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2 replies

  1. For better or worse, when you choose non-Orthodox/Progressive Judaism you have to accept that people will do things differently from you, sometimes (as here) even seeming to do things “in reverse”. Who knows, maybe out there somewhere there’s a Reform Jew who gave up every meat BUT pork. This is probably why the most oft-cited reason I’ve heard from the not-totally-observant Orthodox “laity” is because in Orthodoxy, “you know what you’re doing wrong”. Equally, anyone in PJ who goes about doing things in an “Orthodox” manner is, as I think you know well, laying themself open to criticism, either from the less observant who will think you’re being fundamentalist or ostentatious, or from the Orthodox (or anyone else), who will think you are picking and choosing or faking it. (Just in the last week, I have twice been (half-?)jokingly labelled a “fake” Jew by well-intentioned non-Jewish friends as I have started to dress indistinguishably from the Orthodox barring the pink, and other colourful, shirts, and matching kippot and ties.) As a fellow convert who also finds himself adopting (increasingly) “Orthodox” practices (though I haven’t yet graduated to laying tefillin), I know where you’re coming from. But in defence of the rabbi, I think we can establish he’s doing the following three Jewish things:

    1. Establishing a separation between Shabbat and the rest of the week;

    2. Creating shalom ha-bayit (peace in the home), both on Shabbat and the rest of the week (though I am slightly astonished that he managed to get the kids to agree to no tv or video games any day BUT Shabbat, as this means most of the week they are without them whereas Shabbat, even if followed to the letter of the law, is only 25 hours.) In his place, maybe I would have said “no tv, no video games on Shabbat, but ball games and swimming lessons are ok” (even many Orthodox shomrei Shabbat apparently play ball games on Shabbat, presumably only if there’s an eruv). But since I’m not Orthodox, not a rabbi and not part of his family, IMHO I don’t get to comment.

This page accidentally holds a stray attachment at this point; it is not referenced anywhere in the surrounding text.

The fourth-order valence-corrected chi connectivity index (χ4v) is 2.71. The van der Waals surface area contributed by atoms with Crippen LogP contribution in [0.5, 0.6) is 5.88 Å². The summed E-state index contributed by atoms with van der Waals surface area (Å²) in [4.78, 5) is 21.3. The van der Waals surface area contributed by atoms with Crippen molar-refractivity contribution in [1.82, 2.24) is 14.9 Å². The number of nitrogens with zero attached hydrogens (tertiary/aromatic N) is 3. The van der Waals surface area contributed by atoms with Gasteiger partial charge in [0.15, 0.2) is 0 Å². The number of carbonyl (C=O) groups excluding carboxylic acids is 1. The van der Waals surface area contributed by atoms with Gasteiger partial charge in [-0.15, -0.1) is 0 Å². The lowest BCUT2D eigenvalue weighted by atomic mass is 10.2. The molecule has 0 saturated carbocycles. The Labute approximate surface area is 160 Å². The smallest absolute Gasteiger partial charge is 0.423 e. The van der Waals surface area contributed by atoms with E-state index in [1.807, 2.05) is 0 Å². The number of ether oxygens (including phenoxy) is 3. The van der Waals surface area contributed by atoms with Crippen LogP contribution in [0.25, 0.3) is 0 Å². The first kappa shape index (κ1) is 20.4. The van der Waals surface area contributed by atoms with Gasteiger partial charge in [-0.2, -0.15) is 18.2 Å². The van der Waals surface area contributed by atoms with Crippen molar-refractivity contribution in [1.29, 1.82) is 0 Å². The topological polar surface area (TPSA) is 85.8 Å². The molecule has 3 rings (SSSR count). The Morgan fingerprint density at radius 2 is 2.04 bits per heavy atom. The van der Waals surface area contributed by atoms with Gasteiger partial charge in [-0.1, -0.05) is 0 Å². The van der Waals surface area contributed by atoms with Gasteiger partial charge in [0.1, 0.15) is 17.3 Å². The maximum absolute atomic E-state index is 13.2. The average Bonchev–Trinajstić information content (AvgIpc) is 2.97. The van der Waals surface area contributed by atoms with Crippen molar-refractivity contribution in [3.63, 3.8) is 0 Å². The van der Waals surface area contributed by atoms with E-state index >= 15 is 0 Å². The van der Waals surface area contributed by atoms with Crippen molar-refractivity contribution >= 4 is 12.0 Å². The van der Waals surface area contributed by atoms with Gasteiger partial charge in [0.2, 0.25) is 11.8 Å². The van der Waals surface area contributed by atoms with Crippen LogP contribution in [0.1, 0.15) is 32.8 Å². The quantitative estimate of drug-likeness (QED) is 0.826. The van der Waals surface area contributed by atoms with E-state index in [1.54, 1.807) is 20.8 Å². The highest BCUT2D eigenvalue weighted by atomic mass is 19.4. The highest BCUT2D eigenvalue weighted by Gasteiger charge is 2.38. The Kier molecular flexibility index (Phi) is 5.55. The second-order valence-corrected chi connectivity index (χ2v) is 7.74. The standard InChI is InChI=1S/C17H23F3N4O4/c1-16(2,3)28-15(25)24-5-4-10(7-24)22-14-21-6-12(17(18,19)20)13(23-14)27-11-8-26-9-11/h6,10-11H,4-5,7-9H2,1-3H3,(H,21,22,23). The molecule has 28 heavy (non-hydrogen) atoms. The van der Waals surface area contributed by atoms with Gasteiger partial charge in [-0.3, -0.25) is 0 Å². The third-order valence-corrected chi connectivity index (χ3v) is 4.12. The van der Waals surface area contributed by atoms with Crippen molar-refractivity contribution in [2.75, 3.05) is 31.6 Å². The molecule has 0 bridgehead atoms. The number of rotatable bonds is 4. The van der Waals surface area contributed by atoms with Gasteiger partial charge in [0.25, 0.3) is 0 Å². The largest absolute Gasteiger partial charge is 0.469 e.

3. He’s attempting to engage with the difficulty of observing Shabbat in a (necessarily) non-fundamentalist way, which, even if his solution is not to my taste, again IMHO is infinitely better (especially for a rabbi) than not bothering to keep Shabbat at all, which, in turn, and again in my perhaps increasingly less HO, is infinitely better than keeping up the pretence of keeping Shabbat whilst not actually doing it. In my case, if anyone asks whether I’m Orthodox, I answer, truthfully, “no,” whilst anyone who doesn’t ask is no more left in the dark than those who would assume, if I wore jeans, a t-shirt, no beard and no kippah, that I’m not Jewish. I’m also stuck with “looking Jewish” due to my physical appearance, despite the fact that I wasn’t “born that way”.

    Suppose this rabbi is a pulpit rabbi (one who leads services, which historically wasn’t necessarily the case). Suppose also that he’s a particularly lazy, shomer Shabbat Reform rabbi who does the minimum required of him, ie leads services but doesn’t visit the sick or give advice on observance. Like any rabbi, by Reform standards he “works” on Shabbat, but he hasn’t given any indication that either he and his partner (who could be a rabbi, a banker or a shop assistant for all we know) or his kids (who could have “Saturday jobs”), have ever expressed a wish to work (by the Reform definition) on Shabbat. Shabbat shalom!

    1. Hi, Jeffrey, and thanks for your comment. I do agree with these three points. Like you, I take issue with the rabbi’s response to the third point. My disappointment is not simply that one Jew makes such a decision. It’s that a Reform movement leader makes such a decision and then the movement promotes that decision without comment. Remembering the Sabbath and Shalom Ha-Bayit are good things. But just because we have peace on Shabbat doesn’t mean we’re truly marking Shabbat. That’s the slippery slope with Reform–because we don’t consider the halacha binding, some RJs would say we can call anything observance. I disagree. Reform still has standards, and I don’t see how these particular practices on Shabbat qualify as actually observing the Sabbath. I think our rabbis can and should do better.